Nairobi: Somali refugees seeking shelter in Kenya from extreme drought and hunger are the poorest of the poor and the most vulnerable in the world, the head of the UN refugee agency said.
Increasing numbers of malnourished young children are dying after trekking for weeks to receive emergency aid in what has become the "worst humanitarian disaster in the world", UNHCR chief Antonio Guterres said.
"We ran because of starvation," said Ulmay Abdow Issack, 32, who spent three weeks walking to the border with her six young children and sick husband. "We didn't have anything to eat or drink on the journey."
Increasing numbers of malnourished young children are dying after trekking for weeks to receive emergency aid.
For Muslima Adan Hassan, 35, the journey was even more arduous. Two sons and a daughter died during their 35-day trek to Dadaab.
From the border, refugees have to travel 80km across the Kenyan desert to reach the camp, often on foot.
"We have cases where children are eaten by hyenas and lions," said Abdullahi Hussein Sheikh, one of the refugees.
In June, the number of new arrivals in Kenya's Dadaab refugee camp tripled to 1,300 people each day. International agencies have been unable to provide food aid inside Somalia due to insecurity and hostility from the Islamist rebel group, al Shabaab, which controls much of the country.
"I have visited many refugee camps in the world. I have never seen people coming in such a desperate situation," Guterres said on Sunday during a visit to refugee camp, the world's biggest, 80 km (50 miles) from the Kenya-Somali border.
"Here, in the outskirts of the Somali refugee camp of Dadaab, we have the poorest of the poor, the most vulnerable of the vulnerable in the world."
Children and mothers sat in the sand, waiting for help, precious jerrycans of water their only possessions. Some babies cried; others were listless with exhaustion, their faces caked white with dust.
Deaths of children under five increased six-fold in May, compared to the previous year, in Dagahaley, the northern section of the camp. Between 18 and 24 percent of new arrivals under five are malnourished.
"Many of the children are dying within 24 hours of arriving. They're arriving, we're screening them, we're sending them to our feeding programmes but even then it's not soon enough to catch them," Allison Oman, a nutritionist with UNHCR, said.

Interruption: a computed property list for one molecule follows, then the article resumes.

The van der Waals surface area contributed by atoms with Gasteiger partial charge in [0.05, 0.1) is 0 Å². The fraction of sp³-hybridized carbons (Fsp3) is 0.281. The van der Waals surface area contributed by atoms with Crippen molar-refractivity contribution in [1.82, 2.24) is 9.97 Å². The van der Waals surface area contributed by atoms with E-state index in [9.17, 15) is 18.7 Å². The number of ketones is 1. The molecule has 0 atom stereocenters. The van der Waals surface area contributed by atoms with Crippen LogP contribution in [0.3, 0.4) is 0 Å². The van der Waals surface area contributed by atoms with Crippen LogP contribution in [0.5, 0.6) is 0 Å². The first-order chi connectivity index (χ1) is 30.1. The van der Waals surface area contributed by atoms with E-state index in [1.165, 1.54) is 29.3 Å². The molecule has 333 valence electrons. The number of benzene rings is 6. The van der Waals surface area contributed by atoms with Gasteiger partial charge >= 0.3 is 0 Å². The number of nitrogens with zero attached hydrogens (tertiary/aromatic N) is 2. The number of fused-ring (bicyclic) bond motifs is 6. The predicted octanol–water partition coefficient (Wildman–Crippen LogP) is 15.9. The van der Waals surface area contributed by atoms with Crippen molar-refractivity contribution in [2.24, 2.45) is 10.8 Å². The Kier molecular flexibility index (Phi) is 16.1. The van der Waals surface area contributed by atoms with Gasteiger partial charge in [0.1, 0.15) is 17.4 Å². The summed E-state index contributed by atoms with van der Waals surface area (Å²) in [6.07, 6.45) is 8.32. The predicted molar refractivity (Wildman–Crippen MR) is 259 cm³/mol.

"Emergency within an emergency"
The United Nations has described the drought in the Horn of Africa as an emergency, one phase before famine. Some 10 million people are affected in a triangle straddling Kenya, Somalia and Ethiopia.
It says it is the worst drought in 60 years and almost a dozen aid agencies have launched massive appeals.
"I have not seen a situation like this personally since the 1991 famine in Southern Sudan," Oman said.
Somalia has had no effective central government for two decades, worsening the impact of recurring droughts. Al Shabaab has refused to allow food aid to be delivered in areas under their control, saying it encourages dependency.
Last week, al Shabaab made a u-turn and announced that humanitarian agencies were welcome in the country. The statement has been welcomed cautiously.
"It is absolutely essential to create the conditions for massive humanitarian aid to be distributed inside Somalia," said Guterres, describing Dadaab as "an emergency within an emergency".
He said al Shabaab's new policy should be "tested and verified" as it could reduce people's suffering and stop them fleeing.
Dadaab hosts 376,000 refugees but it was built to accommodate one-quarter of that in 1991. It was officially declared full in 2008.
Up to five families are sharing plots designed for one family, while an additional 42,000 people are squatting outside the camp.
The Kenyan government suspended plans to relocate thousands of refugees to a new site in October. It is concerned that militias use the camp to rest and recruit.
The situation is unlikely to improve before the onset of the rains season, which is expected in October.
"No single person will be remaining in Somalia if the drought continues like this," said Kadijo Hassan, aged 50.